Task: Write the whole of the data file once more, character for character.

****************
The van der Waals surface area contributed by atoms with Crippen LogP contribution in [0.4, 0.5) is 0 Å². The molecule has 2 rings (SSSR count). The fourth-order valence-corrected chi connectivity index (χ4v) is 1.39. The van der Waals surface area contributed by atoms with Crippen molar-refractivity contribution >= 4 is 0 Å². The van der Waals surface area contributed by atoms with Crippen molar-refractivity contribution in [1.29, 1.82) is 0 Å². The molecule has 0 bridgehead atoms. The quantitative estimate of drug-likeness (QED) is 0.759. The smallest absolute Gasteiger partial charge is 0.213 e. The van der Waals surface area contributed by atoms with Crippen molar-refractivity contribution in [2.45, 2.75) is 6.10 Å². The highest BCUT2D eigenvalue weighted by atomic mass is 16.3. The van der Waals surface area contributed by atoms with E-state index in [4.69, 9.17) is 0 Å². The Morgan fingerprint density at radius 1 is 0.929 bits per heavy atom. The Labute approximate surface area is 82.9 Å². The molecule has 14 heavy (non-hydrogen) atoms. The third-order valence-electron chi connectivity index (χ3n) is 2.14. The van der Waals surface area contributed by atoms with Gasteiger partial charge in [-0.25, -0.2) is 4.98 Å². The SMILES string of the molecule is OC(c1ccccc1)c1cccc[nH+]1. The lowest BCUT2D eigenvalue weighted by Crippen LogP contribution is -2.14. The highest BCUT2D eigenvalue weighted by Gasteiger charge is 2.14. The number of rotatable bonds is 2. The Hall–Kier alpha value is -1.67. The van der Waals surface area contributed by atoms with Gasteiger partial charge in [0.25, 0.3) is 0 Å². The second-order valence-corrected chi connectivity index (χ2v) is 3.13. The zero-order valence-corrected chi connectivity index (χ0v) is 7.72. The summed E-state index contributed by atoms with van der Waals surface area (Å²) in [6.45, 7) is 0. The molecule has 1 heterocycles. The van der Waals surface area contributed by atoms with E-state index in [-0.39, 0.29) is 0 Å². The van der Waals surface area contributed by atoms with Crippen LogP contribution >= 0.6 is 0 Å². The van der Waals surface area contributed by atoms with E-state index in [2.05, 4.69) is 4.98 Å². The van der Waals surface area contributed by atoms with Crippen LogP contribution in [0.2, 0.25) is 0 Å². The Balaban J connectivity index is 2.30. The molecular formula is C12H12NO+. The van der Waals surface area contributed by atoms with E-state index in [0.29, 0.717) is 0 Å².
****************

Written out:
The van der Waals surface area contributed by atoms with Crippen LogP contribution in [0.4, 0.5) is 0 Å². The molecule has 2 rings (SSSR count). The fourth-order valence-corrected chi connectivity index (χ4v) is 1.39. The van der Waals surface area contributed by atoms with Crippen molar-refractivity contribution >= 4 is 0 Å². The van der Waals surface area contributed by atoms with Crippen molar-refractivity contribution in [1.29, 1.82) is 0 Å². The molecule has 0 bridgehead atoms. The quantitative estimate of drug-likeness (QED) is 0.759. The smallest absolute Gasteiger partial charge is 0.213 e. The van der Waals surface area contributed by atoms with Crippen molar-refractivity contribution in [2.45, 2.75) is 6.10 Å². The highest BCUT2D eigenvalue weighted by atomic mass is 16.3. The van der Waals surface area contributed by atoms with E-state index in [4.69, 9.17) is 0 Å². The Morgan fingerprint density at radius 1 is 0.929 bits per heavy atom. The Labute approximate surface area is 82.9 Å². The molecule has 14 heavy (non-hydrogen) atoms. The third-order valence-electron chi connectivity index (χ3n) is 2.14. The van der Waals surface area contributed by atoms with Gasteiger partial charge in [-0.25, -0.2) is 4.98 Å². The SMILES string of the molecule is OC(c1ccccc1)c1cccc[nH+]1. The lowest BCUT2D eigenvalue weighted by Crippen LogP contribution is -2.14. The highest BCUT2D eigenvalue weighted by Gasteiger charge is 2.14. The number of rotatable bonds is 2. The Hall–Kier alpha value is -1.67. The van der Waals surface area contributed by atoms with Gasteiger partial charge in [0.25, 0.3) is 0 Å². The second-order valence-corrected chi connectivity index (χ2v) is 3.13. The zero-order valence-corrected chi connectivity index (χ0v) is 7.72. The summed E-state index contributed by atoms with van der Waals surface area (Å²) in [6.45, 7) is 0. The molecule has 1 heterocycles. The van der Waals surface area contributed by atoms with E-state index in [-0.39, 0.29) is 0 Å². The van der Waals surface area contributed by atoms with Crippen LogP contribution >= 0.6 is 0 Å². The van der Waals surface area contributed by atoms with E-state index in [2.05, 4.69) is 4.98 Å². The van der Waals surface area contributed by atoms with Crippen LogP contribution in [0.2, 0.25) is 0 Å². The Balaban J connectivity index is 2.30. The molecular formula is C12H12NO+. The van der Waals surface area contributed by atoms with E-state index in [0.29, 0.717) is 0 Å².